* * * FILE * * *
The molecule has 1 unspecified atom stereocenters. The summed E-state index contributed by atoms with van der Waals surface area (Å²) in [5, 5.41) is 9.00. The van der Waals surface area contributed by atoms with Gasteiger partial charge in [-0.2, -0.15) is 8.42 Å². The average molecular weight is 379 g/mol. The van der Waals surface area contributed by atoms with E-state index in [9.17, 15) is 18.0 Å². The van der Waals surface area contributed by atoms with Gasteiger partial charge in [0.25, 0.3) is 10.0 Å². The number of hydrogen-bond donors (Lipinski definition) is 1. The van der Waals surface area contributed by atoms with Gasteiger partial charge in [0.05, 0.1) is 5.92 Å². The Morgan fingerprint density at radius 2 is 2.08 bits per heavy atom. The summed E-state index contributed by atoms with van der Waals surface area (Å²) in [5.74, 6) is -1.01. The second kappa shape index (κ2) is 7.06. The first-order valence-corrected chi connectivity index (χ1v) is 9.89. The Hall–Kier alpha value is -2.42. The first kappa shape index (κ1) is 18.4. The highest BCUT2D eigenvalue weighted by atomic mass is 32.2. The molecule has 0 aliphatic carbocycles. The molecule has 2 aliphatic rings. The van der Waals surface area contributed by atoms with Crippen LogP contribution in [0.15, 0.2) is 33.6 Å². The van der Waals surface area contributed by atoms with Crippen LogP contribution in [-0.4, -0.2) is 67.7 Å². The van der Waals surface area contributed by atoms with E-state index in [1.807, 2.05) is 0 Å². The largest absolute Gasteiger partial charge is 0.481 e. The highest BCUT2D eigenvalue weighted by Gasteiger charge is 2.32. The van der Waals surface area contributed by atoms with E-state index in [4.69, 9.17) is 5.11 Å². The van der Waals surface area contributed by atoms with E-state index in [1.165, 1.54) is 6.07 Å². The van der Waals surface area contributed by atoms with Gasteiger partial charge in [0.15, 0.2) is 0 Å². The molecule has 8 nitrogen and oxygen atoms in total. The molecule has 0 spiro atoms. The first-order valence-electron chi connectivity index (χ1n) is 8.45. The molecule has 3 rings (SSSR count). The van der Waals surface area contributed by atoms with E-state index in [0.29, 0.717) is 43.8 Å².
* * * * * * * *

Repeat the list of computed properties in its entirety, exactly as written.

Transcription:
The molecule has 1 unspecified atom stereocenters. The summed E-state index contributed by atoms with van der Waals surface area (Å²) in [5, 5.41) is 9.00. The van der Waals surface area contributed by atoms with Gasteiger partial charge in [-0.2, -0.15) is 8.42 Å². The average molecular weight is 379 g/mol. The van der Waals surface area contributed by atoms with E-state index in [9.17, 15) is 18.0 Å². The van der Waals surface area contributed by atoms with Gasteiger partial charge in [0.25, 0.3) is 10.0 Å². The number of hydrogen-bond donors (Lipinski definition) is 1. The van der Waals surface area contributed by atoms with Gasteiger partial charge in [0.05, 0.1) is 5.92 Å². The Morgan fingerprint density at radius 2 is 2.08 bits per heavy atom. The summed E-state index contributed by atoms with van der Waals surface area (Å²) in [5.74, 6) is -1.01. The second kappa shape index (κ2) is 7.06. The first-order valence-corrected chi connectivity index (χ1v) is 9.89. The Hall–Kier alpha value is -2.42. The first kappa shape index (κ1) is 18.4. The highest BCUT2D eigenvalue weighted by atomic mass is 32.2. The molecule has 0 aliphatic carbocycles. The molecule has 2 aliphatic rings. The van der Waals surface area contributed by atoms with Crippen LogP contribution in [0.15, 0.2) is 33.6 Å². The van der Waals surface area contributed by atoms with Crippen LogP contribution in [-0.4, -0.2) is 67.7 Å². The van der Waals surface area contributed by atoms with E-state index in [1.807, 2.05) is 0 Å². The largest absolute Gasteiger partial charge is 0.481 e. The highest BCUT2D eigenvalue weighted by Gasteiger charge is 2.32. The van der Waals surface area contributed by atoms with E-state index in [4.69, 9.17) is 5.11 Å². The van der Waals surface area contributed by atoms with E-state index in [1.165, 1.54) is 6.07 Å². The van der Waals surface area contributed by atoms with Gasteiger partial charge in [0.15, 0.2) is 0 Å². The molecule has 8 nitrogen and oxygen atoms in total. The molecule has 0 spiro atoms. The first-order valence-electron chi connectivity index (χ1n) is 8.45. The molecule has 3 rings (SSSR count). The van der Waals surface area contributed by atoms with E-state index in [0.29, 0.717) is 43.8 Å².